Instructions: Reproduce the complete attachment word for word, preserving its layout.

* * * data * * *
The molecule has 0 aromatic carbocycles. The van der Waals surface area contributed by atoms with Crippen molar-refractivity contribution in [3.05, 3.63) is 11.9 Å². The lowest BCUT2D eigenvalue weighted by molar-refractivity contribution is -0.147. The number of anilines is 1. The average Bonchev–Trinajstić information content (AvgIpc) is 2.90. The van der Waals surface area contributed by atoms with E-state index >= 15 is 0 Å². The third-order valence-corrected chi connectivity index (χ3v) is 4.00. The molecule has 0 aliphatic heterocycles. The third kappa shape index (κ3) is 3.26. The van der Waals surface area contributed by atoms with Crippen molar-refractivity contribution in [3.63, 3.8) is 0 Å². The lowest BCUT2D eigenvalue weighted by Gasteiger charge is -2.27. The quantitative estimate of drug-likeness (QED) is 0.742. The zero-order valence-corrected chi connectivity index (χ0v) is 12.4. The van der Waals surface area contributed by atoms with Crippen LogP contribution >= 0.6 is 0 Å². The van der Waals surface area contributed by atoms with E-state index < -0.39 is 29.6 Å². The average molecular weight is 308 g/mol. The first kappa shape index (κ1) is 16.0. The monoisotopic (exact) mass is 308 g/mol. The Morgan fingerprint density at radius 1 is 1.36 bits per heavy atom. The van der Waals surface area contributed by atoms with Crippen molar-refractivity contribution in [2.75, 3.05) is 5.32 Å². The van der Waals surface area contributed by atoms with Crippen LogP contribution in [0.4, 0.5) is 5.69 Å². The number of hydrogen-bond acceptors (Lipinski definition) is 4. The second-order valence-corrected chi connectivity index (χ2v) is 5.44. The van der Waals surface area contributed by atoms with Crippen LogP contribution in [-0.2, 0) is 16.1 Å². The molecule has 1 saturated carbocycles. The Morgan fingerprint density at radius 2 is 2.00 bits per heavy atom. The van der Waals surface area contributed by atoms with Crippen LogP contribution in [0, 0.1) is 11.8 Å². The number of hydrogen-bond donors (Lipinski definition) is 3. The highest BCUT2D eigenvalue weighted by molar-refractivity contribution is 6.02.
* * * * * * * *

The molecule has 0 aromatic carbocycles. The van der Waals surface area contributed by atoms with Crippen molar-refractivity contribution in [3.05, 3.63) is 11.9 Å². The lowest BCUT2D eigenvalue weighted by molar-refractivity contribution is -0.147. The number of anilines is 1. The average Bonchev–Trinajstić information content (AvgIpc) is 2.90. The van der Waals surface area contributed by atoms with E-state index >= 15 is 0 Å². The third-order valence-corrected chi connectivity index (χ3v) is 4.00. The molecule has 0 aliphatic heterocycles. The third kappa shape index (κ3) is 3.26. The van der Waals surface area contributed by atoms with Crippen molar-refractivity contribution in [3.63, 3.8) is 0 Å². The lowest BCUT2D eigenvalue weighted by Gasteiger charge is -2.27. The quantitative estimate of drug-likeness (QED) is 0.742. The zero-order valence-corrected chi connectivity index (χ0v) is 12.4. The van der Waals surface area contributed by atoms with Crippen LogP contribution >= 0.6 is 0 Å². The van der Waals surface area contributed by atoms with E-state index < -0.39 is 29.6 Å². The average molecular weight is 308 g/mol. The first kappa shape index (κ1) is 16.0. The monoisotopic (exact) mass is 308 g/mol. The Morgan fingerprint density at radius 1 is 1.36 bits per heavy atom. The van der Waals surface area contributed by atoms with Crippen molar-refractivity contribution in [2.75, 3.05) is 5.32 Å². The van der Waals surface area contributed by atoms with Crippen LogP contribution in [0.4, 0.5) is 5.69 Å². The number of hydrogen-bond acceptors (Lipinski definition) is 4. The second-order valence-corrected chi connectivity index (χ2v) is 5.44. The van der Waals surface area contributed by atoms with Crippen LogP contribution in [-0.2, 0) is 16.1 Å². The molecule has 1 saturated carbocycles. The Morgan fingerprint density at radius 2 is 2.00 bits per heavy atom. The van der Waals surface area contributed by atoms with Crippen LogP contribution in [0, 0.1) is 11.8 Å². The number of hydrogen-bond donors (Lipinski definition) is 3. The highest BCUT2D eigenvalue weighted by molar-refractivity contribution is 6.02.